California raises the excise tax on e-cigarettes and other tobacco products

In November 2016, California voters approved Proposition 56, which amended the definition of “tobacco products,” under the California Cigarette and Tobacco Products Tax Law to include additional tobacco products, among these, electronic cigarettes.  The ballot initiative also raised the excise tax on cigarettes by two dollars from $0.87 to $2.87 per pack of 20 sticks effective April 1, 2017.

Proposition 56 mandated an “equivalent tax” for electronic cigarettes and e-liquids, which have been classified as tobacco products. Accordingly, as of April 1, devices sold in combination with nicotine which deliver a vapor or aerosol as well as e-liquids became subject to the then current tobacco products tax rate of 27.30 percent of the wholesale cost of the product.

Following April’s $2 per pack tax increase and the ensuing increase in prices of cigarettes, the California State Board of Equalization set about recalculating the “equivalent tax” that must be applied to other tobacco products.  On July 1, 2017, the BOE announced the rate of tax on tobacco products including electronic cigarettes, had been revised upward to 65.08 percent of the wholesale cost.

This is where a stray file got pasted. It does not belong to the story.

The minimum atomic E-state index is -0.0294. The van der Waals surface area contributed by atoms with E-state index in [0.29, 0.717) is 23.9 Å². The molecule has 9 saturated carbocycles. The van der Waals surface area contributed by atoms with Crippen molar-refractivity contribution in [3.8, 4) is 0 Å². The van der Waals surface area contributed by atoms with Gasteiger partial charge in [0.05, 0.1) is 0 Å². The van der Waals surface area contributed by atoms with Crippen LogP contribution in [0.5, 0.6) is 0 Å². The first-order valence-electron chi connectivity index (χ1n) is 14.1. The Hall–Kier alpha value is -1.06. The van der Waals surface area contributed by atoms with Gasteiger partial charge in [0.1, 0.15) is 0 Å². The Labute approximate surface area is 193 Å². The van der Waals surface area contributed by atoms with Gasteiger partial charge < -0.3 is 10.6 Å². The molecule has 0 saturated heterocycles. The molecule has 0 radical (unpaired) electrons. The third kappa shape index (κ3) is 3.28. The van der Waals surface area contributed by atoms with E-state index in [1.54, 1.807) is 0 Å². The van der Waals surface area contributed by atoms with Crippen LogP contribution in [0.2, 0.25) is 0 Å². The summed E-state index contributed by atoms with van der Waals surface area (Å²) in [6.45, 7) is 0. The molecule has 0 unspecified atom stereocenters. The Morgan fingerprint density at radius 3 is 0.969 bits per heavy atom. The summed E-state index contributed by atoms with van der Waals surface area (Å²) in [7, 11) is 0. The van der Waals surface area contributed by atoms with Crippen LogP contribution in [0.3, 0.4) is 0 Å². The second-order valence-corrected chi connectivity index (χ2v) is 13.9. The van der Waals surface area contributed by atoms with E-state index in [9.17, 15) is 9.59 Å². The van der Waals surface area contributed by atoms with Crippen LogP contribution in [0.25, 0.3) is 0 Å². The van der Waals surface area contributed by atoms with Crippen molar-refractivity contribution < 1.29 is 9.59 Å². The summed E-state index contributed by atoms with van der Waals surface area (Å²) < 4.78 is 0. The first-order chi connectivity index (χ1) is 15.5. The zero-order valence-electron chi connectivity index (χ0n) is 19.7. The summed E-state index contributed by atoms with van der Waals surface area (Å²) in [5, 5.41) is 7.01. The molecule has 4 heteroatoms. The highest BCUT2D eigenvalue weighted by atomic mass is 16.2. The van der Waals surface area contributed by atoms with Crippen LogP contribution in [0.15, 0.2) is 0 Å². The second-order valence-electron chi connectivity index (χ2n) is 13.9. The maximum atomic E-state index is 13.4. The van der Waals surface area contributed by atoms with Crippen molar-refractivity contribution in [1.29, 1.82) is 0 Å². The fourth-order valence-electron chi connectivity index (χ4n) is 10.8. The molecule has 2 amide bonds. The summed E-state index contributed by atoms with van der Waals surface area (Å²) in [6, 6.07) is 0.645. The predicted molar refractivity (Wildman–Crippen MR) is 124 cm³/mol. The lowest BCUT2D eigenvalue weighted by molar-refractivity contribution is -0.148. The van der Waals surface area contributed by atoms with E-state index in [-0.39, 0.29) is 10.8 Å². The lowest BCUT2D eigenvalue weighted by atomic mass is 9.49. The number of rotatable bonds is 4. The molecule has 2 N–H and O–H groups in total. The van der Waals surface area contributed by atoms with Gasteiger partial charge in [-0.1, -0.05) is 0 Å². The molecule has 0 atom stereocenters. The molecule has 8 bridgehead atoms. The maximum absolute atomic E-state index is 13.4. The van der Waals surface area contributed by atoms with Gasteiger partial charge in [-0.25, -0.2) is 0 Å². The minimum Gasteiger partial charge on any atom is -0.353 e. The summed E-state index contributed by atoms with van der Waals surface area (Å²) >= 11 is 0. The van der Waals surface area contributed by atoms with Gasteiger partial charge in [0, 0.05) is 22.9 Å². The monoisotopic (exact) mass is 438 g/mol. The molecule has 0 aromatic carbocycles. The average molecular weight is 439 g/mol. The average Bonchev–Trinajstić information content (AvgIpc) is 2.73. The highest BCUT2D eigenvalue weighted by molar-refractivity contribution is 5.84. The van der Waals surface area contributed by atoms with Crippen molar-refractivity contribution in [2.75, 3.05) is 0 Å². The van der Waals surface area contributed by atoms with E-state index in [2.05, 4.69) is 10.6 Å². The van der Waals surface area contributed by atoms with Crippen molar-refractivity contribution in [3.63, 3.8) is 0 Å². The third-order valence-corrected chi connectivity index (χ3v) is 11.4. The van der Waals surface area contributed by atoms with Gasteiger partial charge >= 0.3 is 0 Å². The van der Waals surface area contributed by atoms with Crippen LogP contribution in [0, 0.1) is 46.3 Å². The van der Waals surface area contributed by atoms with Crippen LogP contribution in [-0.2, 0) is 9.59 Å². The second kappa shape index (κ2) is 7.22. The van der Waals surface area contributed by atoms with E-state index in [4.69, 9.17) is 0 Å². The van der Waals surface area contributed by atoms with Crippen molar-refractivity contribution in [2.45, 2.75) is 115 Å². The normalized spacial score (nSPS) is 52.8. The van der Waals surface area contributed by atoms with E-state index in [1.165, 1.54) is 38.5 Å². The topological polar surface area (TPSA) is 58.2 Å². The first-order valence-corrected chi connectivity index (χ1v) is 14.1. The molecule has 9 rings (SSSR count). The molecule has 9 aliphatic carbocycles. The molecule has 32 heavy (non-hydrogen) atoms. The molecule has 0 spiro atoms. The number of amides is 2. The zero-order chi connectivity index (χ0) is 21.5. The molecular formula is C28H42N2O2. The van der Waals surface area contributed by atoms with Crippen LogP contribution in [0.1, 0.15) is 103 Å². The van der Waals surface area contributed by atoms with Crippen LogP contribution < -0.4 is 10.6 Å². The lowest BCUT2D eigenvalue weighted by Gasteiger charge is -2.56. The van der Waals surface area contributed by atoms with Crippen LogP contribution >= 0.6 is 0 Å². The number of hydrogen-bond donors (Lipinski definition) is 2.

Analysts have expressed concerns that the tax may compel retailers to increase prices dramatically which could slow the pace of switching by smokers to non-combustible vapor products. In 2016, a similar tax of 40% of the wholesale cost of e-cigarettes introduced in Pennsylvania as part of a balanced budget led to the closure of scores of retail vape shops and failed to generate the targeted tax revenue.

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Categorised in: Electronic cigarettes, Excise tax

This post was written by Philip Gambaccini

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